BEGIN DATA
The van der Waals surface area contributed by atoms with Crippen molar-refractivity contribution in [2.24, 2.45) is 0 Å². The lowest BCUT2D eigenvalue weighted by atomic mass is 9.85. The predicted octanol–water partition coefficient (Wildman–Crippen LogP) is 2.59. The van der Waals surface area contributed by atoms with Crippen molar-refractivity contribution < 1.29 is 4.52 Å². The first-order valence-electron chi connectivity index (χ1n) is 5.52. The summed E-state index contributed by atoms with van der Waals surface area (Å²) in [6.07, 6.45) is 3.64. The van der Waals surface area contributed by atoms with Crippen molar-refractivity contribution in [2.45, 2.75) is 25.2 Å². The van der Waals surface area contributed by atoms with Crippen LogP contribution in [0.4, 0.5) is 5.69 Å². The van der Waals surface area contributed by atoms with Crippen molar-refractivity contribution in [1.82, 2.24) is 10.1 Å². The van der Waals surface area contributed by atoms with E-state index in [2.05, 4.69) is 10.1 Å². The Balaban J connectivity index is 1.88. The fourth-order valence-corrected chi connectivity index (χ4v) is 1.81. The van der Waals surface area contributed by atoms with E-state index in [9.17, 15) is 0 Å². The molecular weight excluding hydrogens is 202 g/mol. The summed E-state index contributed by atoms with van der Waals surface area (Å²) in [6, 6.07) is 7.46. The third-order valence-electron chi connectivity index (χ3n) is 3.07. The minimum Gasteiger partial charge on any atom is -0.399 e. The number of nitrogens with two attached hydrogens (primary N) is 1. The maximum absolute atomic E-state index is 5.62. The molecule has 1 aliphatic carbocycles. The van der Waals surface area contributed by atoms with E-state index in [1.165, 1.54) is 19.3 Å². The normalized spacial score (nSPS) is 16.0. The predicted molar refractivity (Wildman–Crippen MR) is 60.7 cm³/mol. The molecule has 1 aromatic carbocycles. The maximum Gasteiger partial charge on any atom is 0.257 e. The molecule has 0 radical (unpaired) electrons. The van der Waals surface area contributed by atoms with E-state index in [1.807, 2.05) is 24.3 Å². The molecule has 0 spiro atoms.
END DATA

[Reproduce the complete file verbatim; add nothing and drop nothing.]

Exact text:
The van der Waals surface area contributed by atoms with Crippen molar-refractivity contribution in [2.24, 2.45) is 0 Å². The lowest BCUT2D eigenvalue weighted by atomic mass is 9.85. The predicted octanol–water partition coefficient (Wildman–Crippen LogP) is 2.59. The van der Waals surface area contributed by atoms with Crippen molar-refractivity contribution < 1.29 is 4.52 Å². The first-order valence-electron chi connectivity index (χ1n) is 5.52. The summed E-state index contributed by atoms with van der Waals surface area (Å²) in [6.07, 6.45) is 3.64. The van der Waals surface area contributed by atoms with Crippen molar-refractivity contribution in [2.45, 2.75) is 25.2 Å². The van der Waals surface area contributed by atoms with Crippen LogP contribution in [0.4, 0.5) is 5.69 Å². The van der Waals surface area contributed by atoms with Crippen molar-refractivity contribution in [1.82, 2.24) is 10.1 Å². The van der Waals surface area contributed by atoms with E-state index in [2.05, 4.69) is 10.1 Å². The Balaban J connectivity index is 1.88. The fourth-order valence-corrected chi connectivity index (χ4v) is 1.81. The van der Waals surface area contributed by atoms with E-state index in [9.17, 15) is 0 Å². The molecular weight excluding hydrogens is 202 g/mol. The summed E-state index contributed by atoms with van der Waals surface area (Å²) in [6, 6.07) is 7.46. The third-order valence-electron chi connectivity index (χ3n) is 3.07. The minimum Gasteiger partial charge on any atom is -0.399 e. The number of nitrogens with two attached hydrogens (primary N) is 1. The maximum absolute atomic E-state index is 5.62. The molecule has 1 aliphatic carbocycles. The van der Waals surface area contributed by atoms with E-state index in [1.165, 1.54) is 19.3 Å². The normalized spacial score (nSPS) is 16.0. The predicted molar refractivity (Wildman–Crippen MR) is 60.7 cm³/mol. The molecule has 1 aromatic carbocycles. The maximum Gasteiger partial charge on any atom is 0.257 e. The molecule has 0 radical (unpaired) electrons. The van der Waals surface area contributed by atoms with E-state index in [1.807, 2.05) is 24.3 Å². The molecule has 0 spiro atoms.